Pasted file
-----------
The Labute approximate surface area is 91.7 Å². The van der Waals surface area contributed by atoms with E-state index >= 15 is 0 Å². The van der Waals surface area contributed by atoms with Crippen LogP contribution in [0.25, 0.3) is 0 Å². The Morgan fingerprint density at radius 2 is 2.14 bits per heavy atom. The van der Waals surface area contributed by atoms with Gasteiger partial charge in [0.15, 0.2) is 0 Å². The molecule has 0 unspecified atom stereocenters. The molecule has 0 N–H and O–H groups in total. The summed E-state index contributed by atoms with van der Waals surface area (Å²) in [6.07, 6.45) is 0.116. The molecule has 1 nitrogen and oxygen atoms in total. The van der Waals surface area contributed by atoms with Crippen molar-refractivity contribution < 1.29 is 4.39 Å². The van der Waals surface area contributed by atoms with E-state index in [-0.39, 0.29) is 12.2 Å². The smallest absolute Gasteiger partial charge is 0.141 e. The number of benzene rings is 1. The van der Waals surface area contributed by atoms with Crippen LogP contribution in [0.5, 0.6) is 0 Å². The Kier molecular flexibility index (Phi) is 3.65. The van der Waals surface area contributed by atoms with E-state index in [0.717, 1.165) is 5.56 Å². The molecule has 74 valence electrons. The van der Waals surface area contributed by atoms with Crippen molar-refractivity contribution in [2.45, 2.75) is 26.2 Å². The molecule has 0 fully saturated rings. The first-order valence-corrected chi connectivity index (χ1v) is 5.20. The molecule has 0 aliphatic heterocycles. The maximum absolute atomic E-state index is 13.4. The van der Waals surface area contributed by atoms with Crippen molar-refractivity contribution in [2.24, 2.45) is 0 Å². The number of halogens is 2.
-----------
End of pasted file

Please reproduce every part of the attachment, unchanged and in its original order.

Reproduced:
The Labute approximate surface area is 91.7 Å². The van der Waals surface area contributed by atoms with E-state index >= 15 is 0 Å². The van der Waals surface area contributed by atoms with Crippen LogP contribution in [0.25, 0.3) is 0 Å². The Morgan fingerprint density at radius 2 is 2.14 bits per heavy atom. The van der Waals surface area contributed by atoms with Gasteiger partial charge in [0.15, 0.2) is 0 Å². The molecule has 0 unspecified atom stereocenters. The molecule has 0 N–H and O–H groups in total. The summed E-state index contributed by atoms with van der Waals surface area (Å²) in [6.07, 6.45) is 0.116. The molecule has 1 nitrogen and oxygen atoms in total. The van der Waals surface area contributed by atoms with Crippen molar-refractivity contribution < 1.29 is 4.39 Å². The van der Waals surface area contributed by atoms with E-state index in [-0.39, 0.29) is 12.2 Å². The smallest absolute Gasteiger partial charge is 0.141 e. The number of benzene rings is 1. The van der Waals surface area contributed by atoms with Crippen LogP contribution in [0.5, 0.6) is 0 Å². The Kier molecular flexibility index (Phi) is 3.65. The van der Waals surface area contributed by atoms with E-state index in [0.717, 1.165) is 5.56 Å². The molecule has 74 valence electrons. The van der Waals surface area contributed by atoms with Crippen molar-refractivity contribution in [2.45, 2.75) is 26.2 Å². The molecule has 0 fully saturated rings. The first-order valence-corrected chi connectivity index (χ1v) is 5.20. The molecule has 0 aliphatic heterocycles. The maximum absolute atomic E-state index is 13.4. The van der Waals surface area contributed by atoms with Crippen molar-refractivity contribution in [2.24, 2.45) is 0 Å². The number of halogens is 2.